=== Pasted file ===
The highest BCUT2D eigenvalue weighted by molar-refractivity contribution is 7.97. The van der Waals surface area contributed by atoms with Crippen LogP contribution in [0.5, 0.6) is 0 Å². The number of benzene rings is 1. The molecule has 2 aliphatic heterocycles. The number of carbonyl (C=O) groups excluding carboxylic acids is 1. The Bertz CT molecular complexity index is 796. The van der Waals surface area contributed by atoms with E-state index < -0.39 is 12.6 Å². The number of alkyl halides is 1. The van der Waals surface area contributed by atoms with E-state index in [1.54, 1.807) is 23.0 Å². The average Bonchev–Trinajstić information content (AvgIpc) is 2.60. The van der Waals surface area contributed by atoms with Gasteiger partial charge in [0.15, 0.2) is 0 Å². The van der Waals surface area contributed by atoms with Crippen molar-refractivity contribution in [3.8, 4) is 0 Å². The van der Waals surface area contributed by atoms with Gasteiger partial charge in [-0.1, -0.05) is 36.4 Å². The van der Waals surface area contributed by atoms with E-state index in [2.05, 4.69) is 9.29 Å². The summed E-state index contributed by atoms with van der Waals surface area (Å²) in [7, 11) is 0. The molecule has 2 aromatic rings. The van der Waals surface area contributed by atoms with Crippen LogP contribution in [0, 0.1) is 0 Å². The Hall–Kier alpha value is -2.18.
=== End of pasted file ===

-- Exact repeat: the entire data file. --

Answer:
The highest BCUT2D eigenvalue weighted by molar-refractivity contribution is 7.97. The van der Waals surface area contributed by atoms with Crippen LogP contribution in [0.5, 0.6) is 0 Å². The number of benzene rings is 1. The molecule has 2 aliphatic heterocycles. The number of carbonyl (C=O) groups excluding carboxylic acids is 1. The Bertz CT molecular complexity index is 796. The van der Waals surface area contributed by atoms with E-state index < -0.39 is 12.6 Å². The number of alkyl halides is 1. The van der Waals surface area contributed by atoms with E-state index in [1.54, 1.807) is 23.0 Å². The average Bonchev–Trinajstić information content (AvgIpc) is 2.60. The van der Waals surface area contributed by atoms with Gasteiger partial charge in [0.15, 0.2) is 0 Å². The van der Waals surface area contributed by atoms with Crippen molar-refractivity contribution in [3.8, 4) is 0 Å². The van der Waals surface area contributed by atoms with Gasteiger partial charge in [-0.1, -0.05) is 36.4 Å². The van der Waals surface area contributed by atoms with E-state index in [2.05, 4.69) is 9.29 Å². The summed E-state index contributed by atoms with van der Waals surface area (Å²) in [7, 11) is 0. The molecule has 2 aromatic rings. The van der Waals surface area contributed by atoms with Crippen LogP contribution in [0, 0.1) is 0 Å². The Hall–Kier alpha value is -2.18.